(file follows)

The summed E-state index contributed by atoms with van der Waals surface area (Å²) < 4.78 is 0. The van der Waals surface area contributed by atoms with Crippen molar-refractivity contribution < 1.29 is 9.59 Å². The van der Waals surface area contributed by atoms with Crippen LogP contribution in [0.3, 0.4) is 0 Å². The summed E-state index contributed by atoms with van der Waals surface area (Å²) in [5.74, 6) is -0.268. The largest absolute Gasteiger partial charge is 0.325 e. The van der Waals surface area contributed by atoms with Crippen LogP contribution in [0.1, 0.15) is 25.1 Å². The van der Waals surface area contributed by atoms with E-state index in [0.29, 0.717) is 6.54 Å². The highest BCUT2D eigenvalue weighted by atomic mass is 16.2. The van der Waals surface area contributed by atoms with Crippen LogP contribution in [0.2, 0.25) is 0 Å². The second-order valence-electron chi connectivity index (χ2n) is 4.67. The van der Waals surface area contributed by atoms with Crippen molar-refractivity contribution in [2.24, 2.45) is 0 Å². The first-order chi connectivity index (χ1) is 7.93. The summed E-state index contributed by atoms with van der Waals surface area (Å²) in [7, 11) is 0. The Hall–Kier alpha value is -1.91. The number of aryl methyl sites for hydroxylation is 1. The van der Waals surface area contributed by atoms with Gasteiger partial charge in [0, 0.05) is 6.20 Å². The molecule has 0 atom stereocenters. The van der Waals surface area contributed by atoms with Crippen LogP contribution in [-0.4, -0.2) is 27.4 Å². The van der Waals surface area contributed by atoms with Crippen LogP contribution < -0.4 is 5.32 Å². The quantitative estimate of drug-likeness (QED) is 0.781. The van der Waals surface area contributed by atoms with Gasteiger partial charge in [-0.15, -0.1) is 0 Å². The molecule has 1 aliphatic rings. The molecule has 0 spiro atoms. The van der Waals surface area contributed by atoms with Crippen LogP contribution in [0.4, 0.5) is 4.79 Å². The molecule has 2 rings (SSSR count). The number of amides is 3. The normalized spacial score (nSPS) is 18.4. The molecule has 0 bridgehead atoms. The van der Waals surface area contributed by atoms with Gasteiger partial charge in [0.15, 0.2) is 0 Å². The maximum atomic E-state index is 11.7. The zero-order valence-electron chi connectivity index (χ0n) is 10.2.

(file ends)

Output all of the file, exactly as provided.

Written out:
The summed E-state index contributed by atoms with van der Waals surface area (Å²) < 4.78 is 0. The van der Waals surface area contributed by atoms with Crippen molar-refractivity contribution < 1.29 is 9.59 Å². The van der Waals surface area contributed by atoms with Crippen LogP contribution in [0.3, 0.4) is 0 Å². The summed E-state index contributed by atoms with van der Waals surface area (Å²) in [5.74, 6) is -0.268. The largest absolute Gasteiger partial charge is 0.325 e. The van der Waals surface area contributed by atoms with Crippen LogP contribution in [0.1, 0.15) is 25.1 Å². The van der Waals surface area contributed by atoms with E-state index in [0.29, 0.717) is 6.54 Å². The highest BCUT2D eigenvalue weighted by atomic mass is 16.2. The van der Waals surface area contributed by atoms with Crippen LogP contribution in [0.2, 0.25) is 0 Å². The second-order valence-electron chi connectivity index (χ2n) is 4.67. The van der Waals surface area contributed by atoms with Crippen molar-refractivity contribution in [2.24, 2.45) is 0 Å². The first-order chi connectivity index (χ1) is 7.93. The summed E-state index contributed by atoms with van der Waals surface area (Å²) in [7, 11) is 0. The Hall–Kier alpha value is -1.91. The number of aryl methyl sites for hydroxylation is 1. The van der Waals surface area contributed by atoms with Gasteiger partial charge in [0, 0.05) is 6.20 Å². The molecule has 0 atom stereocenters. The van der Waals surface area contributed by atoms with Crippen LogP contribution in [-0.4, -0.2) is 27.4 Å². The van der Waals surface area contributed by atoms with Crippen LogP contribution < -0.4 is 5.32 Å². The quantitative estimate of drug-likeness (QED) is 0.781. The van der Waals surface area contributed by atoms with Gasteiger partial charge in [-0.15, -0.1) is 0 Å². The molecule has 1 aliphatic rings. The molecule has 0 spiro atoms. The van der Waals surface area contributed by atoms with Crippen LogP contribution in [0.4, 0.5) is 4.79 Å². The molecule has 2 rings (SSSR count). The number of amides is 3. The normalized spacial score (nSPS) is 18.4. The molecule has 0 bridgehead atoms. The van der Waals surface area contributed by atoms with Gasteiger partial charge in [0.15, 0.2) is 0 Å². The maximum atomic E-state index is 11.7. The zero-order valence-electron chi connectivity index (χ0n) is 10.2.